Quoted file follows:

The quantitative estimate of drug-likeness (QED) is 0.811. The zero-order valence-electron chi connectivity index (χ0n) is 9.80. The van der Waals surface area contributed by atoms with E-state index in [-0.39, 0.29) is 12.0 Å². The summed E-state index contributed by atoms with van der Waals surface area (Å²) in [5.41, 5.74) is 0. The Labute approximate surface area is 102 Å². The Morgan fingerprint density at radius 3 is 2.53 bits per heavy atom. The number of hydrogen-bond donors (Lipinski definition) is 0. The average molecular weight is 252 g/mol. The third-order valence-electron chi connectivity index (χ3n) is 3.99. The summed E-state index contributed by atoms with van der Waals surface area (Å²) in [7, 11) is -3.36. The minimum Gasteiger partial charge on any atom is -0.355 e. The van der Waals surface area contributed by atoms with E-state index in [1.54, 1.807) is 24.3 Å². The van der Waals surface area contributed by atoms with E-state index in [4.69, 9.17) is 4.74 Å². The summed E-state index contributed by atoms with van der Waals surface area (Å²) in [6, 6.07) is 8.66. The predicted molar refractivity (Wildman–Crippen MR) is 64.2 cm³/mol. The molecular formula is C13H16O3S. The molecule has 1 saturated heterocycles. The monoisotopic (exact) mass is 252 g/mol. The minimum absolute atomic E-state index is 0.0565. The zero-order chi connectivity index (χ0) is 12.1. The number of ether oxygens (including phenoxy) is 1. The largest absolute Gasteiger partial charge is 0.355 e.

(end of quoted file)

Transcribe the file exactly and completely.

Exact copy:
The quantitative estimate of drug-likeness (QED) is 0.811. The zero-order valence-electron chi connectivity index (χ0n) is 9.80. The van der Waals surface area contributed by atoms with E-state index in [-0.39, 0.29) is 12.0 Å². The summed E-state index contributed by atoms with van der Waals surface area (Å²) in [5.41, 5.74) is 0. The Labute approximate surface area is 102 Å². The Morgan fingerprint density at radius 3 is 2.53 bits per heavy atom. The number of hydrogen-bond donors (Lipinski definition) is 0. The average molecular weight is 252 g/mol. The third-order valence-electron chi connectivity index (χ3n) is 3.99. The summed E-state index contributed by atoms with van der Waals surface area (Å²) in [7, 11) is -3.36. The minimum Gasteiger partial charge on any atom is -0.355 e. The van der Waals surface area contributed by atoms with E-state index in [1.54, 1.807) is 24.3 Å². The van der Waals surface area contributed by atoms with E-state index in [4.69, 9.17) is 4.74 Å². The summed E-state index contributed by atoms with van der Waals surface area (Å²) in [6, 6.07) is 8.66. The predicted molar refractivity (Wildman–Crippen MR) is 64.2 cm³/mol. The molecular formula is C13H16O3S. The molecule has 1 saturated heterocycles. The monoisotopic (exact) mass is 252 g/mol. The minimum absolute atomic E-state index is 0.0565. The zero-order chi connectivity index (χ0) is 12.1. The number of ether oxygens (including phenoxy) is 1. The largest absolute Gasteiger partial charge is 0.355 e.